Martha Stewart asks Apprentice candidate for “a piece of [her] sugar bun”

Martha’s Apprentice really heated up last night. Here’s a completely unedited transcript from a moment that came a little more than halfway through the episode:

Martha: “Can I have a piece of your sugar bun please, Marcella?”

Marcella (in an interview): “Martha asked me for a piece of my sugar bun. This is unbelievable. It’s such an intimate experience to be sharing with her. I need to pinch myself right now. I can’t believe this happening.”

Martha, after grabbing Marcella’s sugar bun: “Aren’t those sugar buns delicious?”

Although this dialogue would fit seamlessly into bad soft-core porn, the visual context tamed it; Martha wasn’t recreating her time at Alderson, but having breakfast with a team. And she literally just wanted a piece of Marcella’s half-eaten sugar bun, which even minus the funny dialouge was odd enough. She’s Martha Stewart. Does she really have to grab and rip off a piece of an underling’s sugar bun? Apparently so.

Also last night, Martha fired two candidates from Primarius. After Donald Trump’s boardroom bloodbath last week, though, firing two seems insignificant by comparison.

But Martha livened things up with more double entendre as she wrote her signature good-bye letter. To Sarah, she wrote, in part, “You’re young, appealing, attractive, and smart.” Instead of continuing on and complimenting Sarah’s sugar bun, Martha brought it back to business and kept things clean.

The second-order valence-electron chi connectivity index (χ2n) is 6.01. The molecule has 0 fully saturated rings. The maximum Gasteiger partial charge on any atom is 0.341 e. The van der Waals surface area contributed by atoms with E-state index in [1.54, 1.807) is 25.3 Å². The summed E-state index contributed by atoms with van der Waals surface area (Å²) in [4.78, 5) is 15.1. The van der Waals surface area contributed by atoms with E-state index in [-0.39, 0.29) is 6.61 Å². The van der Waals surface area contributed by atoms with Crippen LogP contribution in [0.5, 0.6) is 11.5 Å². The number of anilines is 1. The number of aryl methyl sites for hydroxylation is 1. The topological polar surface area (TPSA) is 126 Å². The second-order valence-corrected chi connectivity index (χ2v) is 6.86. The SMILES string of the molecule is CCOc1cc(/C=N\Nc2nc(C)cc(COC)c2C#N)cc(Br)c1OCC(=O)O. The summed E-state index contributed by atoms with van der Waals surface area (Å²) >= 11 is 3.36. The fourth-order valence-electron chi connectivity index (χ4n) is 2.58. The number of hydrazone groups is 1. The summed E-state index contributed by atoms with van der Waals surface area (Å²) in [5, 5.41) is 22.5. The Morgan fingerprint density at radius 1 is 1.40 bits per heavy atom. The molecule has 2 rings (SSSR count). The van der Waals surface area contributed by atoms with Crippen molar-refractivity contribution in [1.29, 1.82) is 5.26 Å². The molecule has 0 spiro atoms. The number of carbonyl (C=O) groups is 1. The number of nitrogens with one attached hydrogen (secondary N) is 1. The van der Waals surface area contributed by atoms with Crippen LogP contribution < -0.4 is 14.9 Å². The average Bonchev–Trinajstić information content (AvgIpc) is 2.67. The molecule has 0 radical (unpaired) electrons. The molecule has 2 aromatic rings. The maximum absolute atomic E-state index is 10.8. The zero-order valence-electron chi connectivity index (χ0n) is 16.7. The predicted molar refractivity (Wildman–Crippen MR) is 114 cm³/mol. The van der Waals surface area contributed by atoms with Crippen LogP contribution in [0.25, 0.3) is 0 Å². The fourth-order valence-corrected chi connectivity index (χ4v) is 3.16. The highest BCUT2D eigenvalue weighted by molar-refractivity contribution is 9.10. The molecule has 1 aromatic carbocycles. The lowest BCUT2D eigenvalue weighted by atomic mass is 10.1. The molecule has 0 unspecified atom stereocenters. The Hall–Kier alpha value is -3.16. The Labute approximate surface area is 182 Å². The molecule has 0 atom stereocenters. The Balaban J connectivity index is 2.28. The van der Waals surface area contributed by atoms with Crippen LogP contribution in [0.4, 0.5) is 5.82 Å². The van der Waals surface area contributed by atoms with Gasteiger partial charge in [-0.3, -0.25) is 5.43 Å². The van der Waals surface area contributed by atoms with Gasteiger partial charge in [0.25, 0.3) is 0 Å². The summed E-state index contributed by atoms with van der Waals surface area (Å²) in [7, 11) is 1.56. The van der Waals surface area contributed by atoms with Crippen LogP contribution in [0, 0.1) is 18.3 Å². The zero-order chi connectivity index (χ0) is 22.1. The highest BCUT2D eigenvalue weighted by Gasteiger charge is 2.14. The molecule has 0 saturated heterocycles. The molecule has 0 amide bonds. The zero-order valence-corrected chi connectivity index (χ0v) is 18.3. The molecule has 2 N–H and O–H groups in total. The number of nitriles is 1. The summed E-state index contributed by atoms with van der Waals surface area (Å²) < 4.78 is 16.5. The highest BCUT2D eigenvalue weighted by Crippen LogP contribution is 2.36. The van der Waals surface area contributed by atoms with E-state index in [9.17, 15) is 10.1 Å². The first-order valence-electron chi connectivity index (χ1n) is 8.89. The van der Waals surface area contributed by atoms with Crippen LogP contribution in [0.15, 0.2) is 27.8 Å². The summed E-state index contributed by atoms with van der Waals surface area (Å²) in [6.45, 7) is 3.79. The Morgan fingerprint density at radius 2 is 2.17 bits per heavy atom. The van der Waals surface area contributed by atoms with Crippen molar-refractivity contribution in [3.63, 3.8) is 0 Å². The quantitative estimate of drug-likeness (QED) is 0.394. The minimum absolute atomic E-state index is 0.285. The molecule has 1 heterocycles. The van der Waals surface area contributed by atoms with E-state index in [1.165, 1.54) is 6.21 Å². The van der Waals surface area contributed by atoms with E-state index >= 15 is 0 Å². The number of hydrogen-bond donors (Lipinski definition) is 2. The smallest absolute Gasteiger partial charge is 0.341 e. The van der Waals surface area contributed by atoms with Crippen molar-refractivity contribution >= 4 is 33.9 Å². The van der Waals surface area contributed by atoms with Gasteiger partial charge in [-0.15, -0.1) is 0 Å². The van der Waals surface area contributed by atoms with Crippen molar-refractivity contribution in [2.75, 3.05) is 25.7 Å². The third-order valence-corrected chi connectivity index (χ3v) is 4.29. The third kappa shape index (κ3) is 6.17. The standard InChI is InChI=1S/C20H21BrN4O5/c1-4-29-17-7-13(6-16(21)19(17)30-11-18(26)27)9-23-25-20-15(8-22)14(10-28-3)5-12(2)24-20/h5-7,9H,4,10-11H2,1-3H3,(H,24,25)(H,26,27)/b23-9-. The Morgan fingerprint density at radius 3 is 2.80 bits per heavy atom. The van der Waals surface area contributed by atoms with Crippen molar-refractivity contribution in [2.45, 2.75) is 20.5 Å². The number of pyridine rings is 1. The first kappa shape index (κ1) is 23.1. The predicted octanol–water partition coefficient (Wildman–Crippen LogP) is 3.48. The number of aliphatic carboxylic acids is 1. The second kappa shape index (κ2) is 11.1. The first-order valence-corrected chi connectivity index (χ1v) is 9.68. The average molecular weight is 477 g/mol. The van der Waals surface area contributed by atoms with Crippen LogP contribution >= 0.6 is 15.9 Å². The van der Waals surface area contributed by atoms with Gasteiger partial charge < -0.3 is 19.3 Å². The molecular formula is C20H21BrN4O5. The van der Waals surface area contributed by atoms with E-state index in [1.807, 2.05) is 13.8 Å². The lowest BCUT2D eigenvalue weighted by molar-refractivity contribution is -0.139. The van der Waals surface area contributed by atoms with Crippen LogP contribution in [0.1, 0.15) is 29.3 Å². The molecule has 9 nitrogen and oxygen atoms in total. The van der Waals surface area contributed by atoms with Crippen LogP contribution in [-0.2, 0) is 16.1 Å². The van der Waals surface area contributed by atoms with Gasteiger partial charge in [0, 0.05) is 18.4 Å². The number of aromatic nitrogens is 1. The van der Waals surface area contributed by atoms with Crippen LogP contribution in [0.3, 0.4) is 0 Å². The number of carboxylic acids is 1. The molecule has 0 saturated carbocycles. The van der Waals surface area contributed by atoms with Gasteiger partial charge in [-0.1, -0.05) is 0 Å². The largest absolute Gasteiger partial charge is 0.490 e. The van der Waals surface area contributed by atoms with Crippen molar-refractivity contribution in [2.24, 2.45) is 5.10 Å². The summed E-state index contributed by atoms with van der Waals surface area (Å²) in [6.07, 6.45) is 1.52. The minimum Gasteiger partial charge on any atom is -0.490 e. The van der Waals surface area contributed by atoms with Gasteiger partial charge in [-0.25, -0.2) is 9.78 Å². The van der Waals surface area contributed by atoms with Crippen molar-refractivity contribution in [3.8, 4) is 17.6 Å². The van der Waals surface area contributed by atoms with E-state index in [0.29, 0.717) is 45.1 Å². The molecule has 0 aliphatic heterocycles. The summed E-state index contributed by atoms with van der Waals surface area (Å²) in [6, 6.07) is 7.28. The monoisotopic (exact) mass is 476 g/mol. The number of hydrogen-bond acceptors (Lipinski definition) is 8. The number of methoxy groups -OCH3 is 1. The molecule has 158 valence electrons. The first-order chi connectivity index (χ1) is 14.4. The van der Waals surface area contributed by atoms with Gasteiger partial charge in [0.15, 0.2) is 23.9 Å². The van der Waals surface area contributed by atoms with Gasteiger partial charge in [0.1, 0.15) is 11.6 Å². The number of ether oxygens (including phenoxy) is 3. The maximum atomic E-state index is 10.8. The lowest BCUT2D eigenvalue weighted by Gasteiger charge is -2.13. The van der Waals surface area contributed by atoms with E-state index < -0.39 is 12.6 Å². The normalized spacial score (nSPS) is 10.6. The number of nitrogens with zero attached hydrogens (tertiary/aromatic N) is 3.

Still, both examples show how NBC can improve the ratings for The Apprentice: Martha Stewart: Less stunt firing, more accidental homoerotic prison humor, and especially more sugar buns.

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about the writer

Andy Dehnart is a journalist who has covered reality television for more than 15 years and created reality blurred in 2000. A member of the Television Critics Association, his writing and criticism about television, culture, and media has appeared on NPR and in Playboy, Buzzfeed, and many other publications. Andy, 36, also directs the journalism program at Stetson University in Florida, where he teaches creative nonfiction and journalism. He has an M.F.A. in nonfiction writing and literature from Bennington College. More about reality blurred and Andy.